Dale turned over to find Flynn sitting up against the pillows beside him, a book open on his lap and one hand had been resting on Dale's back. He glanced up as Dale moved, laid the book on the night stand and smoothed Dale's hair back from his forehead. The hand rested there a little too long against his forehead, and the dark green eyes were just a little too watchful, and Dale found himself wrestling with an urge to distract Flynn on to something mundane, fast, because that intensity was hard to know how to respond to – or to give in to a much baser, simpler joy that said yes, he's mine. Flynn didn't give him a whole lot of time to make a choice. He simply put a hand behind Dale's head and pulled, hard, and Dale lay down against him and half on top of him, one leg between Flynn's, wrapping his arms around Flynn to give him a crushing hug. His body had become so familiar it was possible to do this without thinking, without looking, to just know exactly where to reach and how to hold and exactly how Flynn's body moulded to his in response. Warm, solid, powerful with all the straightforward, practical skill with which he handled a ewe or held in a colt, competent and calm and utterly safe. The strength was in his arms which wrapped around Dale, enclosing him, a sure grip Dale had tried a few times in the past to escape from and which he knew wouldn't release until Flynn chose to. It was also in the roughness of his jaw against Dale's face and the familiar musk of his skin, and the way his head bowed over you when he held you, as though for this moment there was nothing else in the world he paid attention to.

For a moment it was so good, so painfully good

-       and then suddenly it was bad, and the rush of anxiety was overwhelming.

Dale eased back as soon as he tactfully could, covering it by reaching for the clock on the nightstand. Past seven. They were usually up and at breakfast long before now. Flynn ran a hand down his back.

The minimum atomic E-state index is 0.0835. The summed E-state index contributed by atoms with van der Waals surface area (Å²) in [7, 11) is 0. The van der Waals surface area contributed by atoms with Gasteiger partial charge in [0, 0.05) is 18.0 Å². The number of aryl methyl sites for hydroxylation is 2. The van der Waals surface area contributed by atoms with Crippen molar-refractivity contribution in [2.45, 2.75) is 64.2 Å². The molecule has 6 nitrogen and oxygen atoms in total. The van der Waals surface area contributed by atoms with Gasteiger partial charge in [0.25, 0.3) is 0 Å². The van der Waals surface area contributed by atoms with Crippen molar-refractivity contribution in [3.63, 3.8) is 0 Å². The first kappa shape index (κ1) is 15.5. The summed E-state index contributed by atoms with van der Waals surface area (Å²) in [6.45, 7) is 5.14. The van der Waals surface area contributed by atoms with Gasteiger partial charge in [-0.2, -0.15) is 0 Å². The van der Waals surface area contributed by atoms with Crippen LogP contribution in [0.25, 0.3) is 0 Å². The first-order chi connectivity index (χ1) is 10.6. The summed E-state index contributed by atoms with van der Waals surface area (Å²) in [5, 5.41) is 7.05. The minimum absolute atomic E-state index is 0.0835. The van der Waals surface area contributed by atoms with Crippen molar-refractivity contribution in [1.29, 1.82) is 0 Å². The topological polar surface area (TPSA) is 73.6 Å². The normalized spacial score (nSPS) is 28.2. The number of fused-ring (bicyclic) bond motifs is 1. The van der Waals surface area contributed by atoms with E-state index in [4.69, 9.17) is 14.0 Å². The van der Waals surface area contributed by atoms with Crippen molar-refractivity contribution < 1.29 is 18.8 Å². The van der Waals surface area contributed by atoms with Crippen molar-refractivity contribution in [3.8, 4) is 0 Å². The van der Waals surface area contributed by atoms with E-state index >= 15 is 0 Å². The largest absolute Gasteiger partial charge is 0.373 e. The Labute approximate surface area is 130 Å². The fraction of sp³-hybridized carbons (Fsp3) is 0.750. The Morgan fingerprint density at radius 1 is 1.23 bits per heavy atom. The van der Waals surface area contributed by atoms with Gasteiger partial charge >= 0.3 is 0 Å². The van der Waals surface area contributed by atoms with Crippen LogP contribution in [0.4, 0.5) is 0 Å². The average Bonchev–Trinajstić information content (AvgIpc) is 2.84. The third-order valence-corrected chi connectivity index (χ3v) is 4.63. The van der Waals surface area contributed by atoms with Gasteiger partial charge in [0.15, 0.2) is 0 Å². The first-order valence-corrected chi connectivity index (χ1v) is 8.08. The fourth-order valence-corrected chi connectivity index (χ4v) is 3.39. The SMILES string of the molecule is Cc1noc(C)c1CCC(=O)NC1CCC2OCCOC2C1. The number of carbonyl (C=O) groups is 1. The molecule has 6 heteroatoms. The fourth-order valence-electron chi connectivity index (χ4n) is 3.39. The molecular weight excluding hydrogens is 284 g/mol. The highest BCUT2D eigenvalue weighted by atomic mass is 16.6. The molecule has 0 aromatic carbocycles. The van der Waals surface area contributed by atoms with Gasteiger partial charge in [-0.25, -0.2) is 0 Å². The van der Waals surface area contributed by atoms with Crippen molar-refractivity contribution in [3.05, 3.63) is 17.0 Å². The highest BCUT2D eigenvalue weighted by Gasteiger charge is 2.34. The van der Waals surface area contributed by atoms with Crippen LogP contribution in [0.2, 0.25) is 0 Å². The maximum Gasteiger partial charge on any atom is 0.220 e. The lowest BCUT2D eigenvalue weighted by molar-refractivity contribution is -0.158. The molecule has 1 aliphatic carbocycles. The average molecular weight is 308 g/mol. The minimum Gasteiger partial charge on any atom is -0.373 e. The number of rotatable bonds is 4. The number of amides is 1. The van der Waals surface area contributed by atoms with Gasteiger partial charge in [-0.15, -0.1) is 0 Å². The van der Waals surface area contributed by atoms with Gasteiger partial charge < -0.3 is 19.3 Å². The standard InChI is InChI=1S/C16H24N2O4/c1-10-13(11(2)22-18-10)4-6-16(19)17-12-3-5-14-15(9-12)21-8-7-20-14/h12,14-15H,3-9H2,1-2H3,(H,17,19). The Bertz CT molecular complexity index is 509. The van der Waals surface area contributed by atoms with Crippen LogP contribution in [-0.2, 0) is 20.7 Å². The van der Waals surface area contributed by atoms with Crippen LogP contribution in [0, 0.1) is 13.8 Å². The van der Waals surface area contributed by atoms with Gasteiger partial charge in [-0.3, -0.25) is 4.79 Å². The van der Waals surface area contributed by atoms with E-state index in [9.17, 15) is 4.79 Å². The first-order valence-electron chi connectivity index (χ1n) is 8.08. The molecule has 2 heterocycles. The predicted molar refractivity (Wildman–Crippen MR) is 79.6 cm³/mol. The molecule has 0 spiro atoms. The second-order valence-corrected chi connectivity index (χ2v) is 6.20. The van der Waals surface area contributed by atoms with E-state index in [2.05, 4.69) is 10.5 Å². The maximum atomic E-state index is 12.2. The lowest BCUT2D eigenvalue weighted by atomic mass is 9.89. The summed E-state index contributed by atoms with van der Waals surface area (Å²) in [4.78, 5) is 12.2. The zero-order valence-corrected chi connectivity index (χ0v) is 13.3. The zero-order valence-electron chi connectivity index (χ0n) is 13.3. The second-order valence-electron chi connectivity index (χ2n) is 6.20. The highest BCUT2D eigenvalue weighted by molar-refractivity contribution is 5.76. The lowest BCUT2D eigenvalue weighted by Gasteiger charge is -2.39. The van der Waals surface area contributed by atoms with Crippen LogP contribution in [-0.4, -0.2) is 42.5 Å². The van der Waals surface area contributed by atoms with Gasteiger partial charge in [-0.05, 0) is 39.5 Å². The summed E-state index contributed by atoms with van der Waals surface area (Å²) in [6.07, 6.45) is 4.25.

"How are you feeling?"

"Good." Dale said lightly. It wasn't too far from the truth to feel awkward; he was tired and a little sore all over, but there was nothing else to say what had happened yesterday. Other than feeling slightly shivery sitting up with the covers fallen away.

Paul nudged the door open with an elbow and brought two mugs of tea to the bed, handing one to Flynn and putting the other on the nightstand beside Dale. He was dressed in his usual jeans and shirt, he had clearly been up for a while, and the smell of fresh bread followed him from the landing. He stooped to put a hand behind Dale's head and kiss his cheek, the same as he did every morning, but his eyes, like Flynn's, were vigilant and Dale looked away from them.

"Good morning."

"I'll tell you exactly what I told Riley," Paul said gently, not letting him go. "If you were living nearer to a hospital, you'd both have been admitted yesterday for at least 48 hours, so don't expect to be going anywhere or doing anything today. I'll bring you a sweater and some books, and I'll bring your breakfast up in a while, and I want you to stay right where you are."

Dale glanced discreetly at Flynn, not hopeful that Flynn would see things differently. More than anything, he would have preferred to get up and disappear into the deep cover of a normal day, a long way from people looking at him and standing over him.

"Dale?" Flynn said shortly when he didn't answer. Knowing what he meant, and flushing slightly at having to be reminded, Dale pulled himself together.

"Yes sir."

Paul touched his cheek and let him go, going back towards the landing where Dale could hear Jasper whistling and the shower running. Flynn ran a hand down his back, pulled him over and kissed him.

"You'll survive a day in bed."

Mmn. Being a CEO pretty much exempted you from being sick. Dale's experience of it was blessedly limited, but there had been a couple of occasions he had the feeling would not be a good idea to tell Flynn about, where with a temperature of 102 he had knocked back a couple of whatever Paracetamol was called in the country he was in, and carried on. The work continued to need doing, unimpeded by human frailty.